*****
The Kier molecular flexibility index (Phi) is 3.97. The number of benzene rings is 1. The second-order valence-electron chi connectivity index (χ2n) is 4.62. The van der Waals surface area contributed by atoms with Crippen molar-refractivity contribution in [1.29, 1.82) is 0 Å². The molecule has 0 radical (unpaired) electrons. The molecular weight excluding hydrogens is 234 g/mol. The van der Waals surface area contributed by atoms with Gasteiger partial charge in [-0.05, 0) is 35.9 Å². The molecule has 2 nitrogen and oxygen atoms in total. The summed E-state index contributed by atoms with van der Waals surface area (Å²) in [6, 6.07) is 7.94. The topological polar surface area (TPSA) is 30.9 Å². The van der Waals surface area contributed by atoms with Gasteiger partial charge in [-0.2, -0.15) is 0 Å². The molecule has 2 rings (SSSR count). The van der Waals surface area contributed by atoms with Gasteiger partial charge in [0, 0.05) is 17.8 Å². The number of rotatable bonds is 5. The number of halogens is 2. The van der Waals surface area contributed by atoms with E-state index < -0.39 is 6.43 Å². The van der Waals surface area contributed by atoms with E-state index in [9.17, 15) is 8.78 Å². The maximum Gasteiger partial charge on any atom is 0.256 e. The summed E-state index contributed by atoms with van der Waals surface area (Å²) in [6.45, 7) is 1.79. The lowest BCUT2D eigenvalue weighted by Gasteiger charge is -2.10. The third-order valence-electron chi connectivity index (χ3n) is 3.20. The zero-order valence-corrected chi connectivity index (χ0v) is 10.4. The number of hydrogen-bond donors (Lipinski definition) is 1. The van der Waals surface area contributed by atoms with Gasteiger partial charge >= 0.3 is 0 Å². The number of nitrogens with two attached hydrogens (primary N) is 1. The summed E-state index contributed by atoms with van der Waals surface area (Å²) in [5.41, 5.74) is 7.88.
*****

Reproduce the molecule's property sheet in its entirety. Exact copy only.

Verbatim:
The Kier molecular flexibility index (Phi) is 3.97. The number of benzene rings is 1. The second-order valence-electron chi connectivity index (χ2n) is 4.62. The van der Waals surface area contributed by atoms with Crippen molar-refractivity contribution in [1.29, 1.82) is 0 Å². The molecule has 0 radical (unpaired) electrons. The molecular weight excluding hydrogens is 234 g/mol. The van der Waals surface area contributed by atoms with Gasteiger partial charge in [-0.05, 0) is 35.9 Å². The molecule has 2 nitrogen and oxygen atoms in total. The summed E-state index contributed by atoms with van der Waals surface area (Å²) in [6, 6.07) is 7.94. The topological polar surface area (TPSA) is 30.9 Å². The van der Waals surface area contributed by atoms with Gasteiger partial charge in [-0.2, -0.15) is 0 Å². The molecule has 2 rings (SSSR count). The van der Waals surface area contributed by atoms with Gasteiger partial charge in [0, 0.05) is 17.8 Å². The number of rotatable bonds is 5. The number of halogens is 2. The van der Waals surface area contributed by atoms with E-state index < -0.39 is 6.43 Å². The van der Waals surface area contributed by atoms with E-state index in [9.17, 15) is 8.78 Å². The maximum Gasteiger partial charge on any atom is 0.256 e. The summed E-state index contributed by atoms with van der Waals surface area (Å²) in [6.45, 7) is 1.79. The lowest BCUT2D eigenvalue weighted by Gasteiger charge is -2.10. The third-order valence-electron chi connectivity index (χ3n) is 3.20. The zero-order valence-corrected chi connectivity index (χ0v) is 10.4. The number of hydrogen-bond donors (Lipinski definition) is 1. The van der Waals surface area contributed by atoms with Gasteiger partial charge >= 0.3 is 0 Å². The number of nitrogens with two attached hydrogens (primary N) is 1. The summed E-state index contributed by atoms with van der Waals surface area (Å²) in [5.41, 5.74) is 7.88.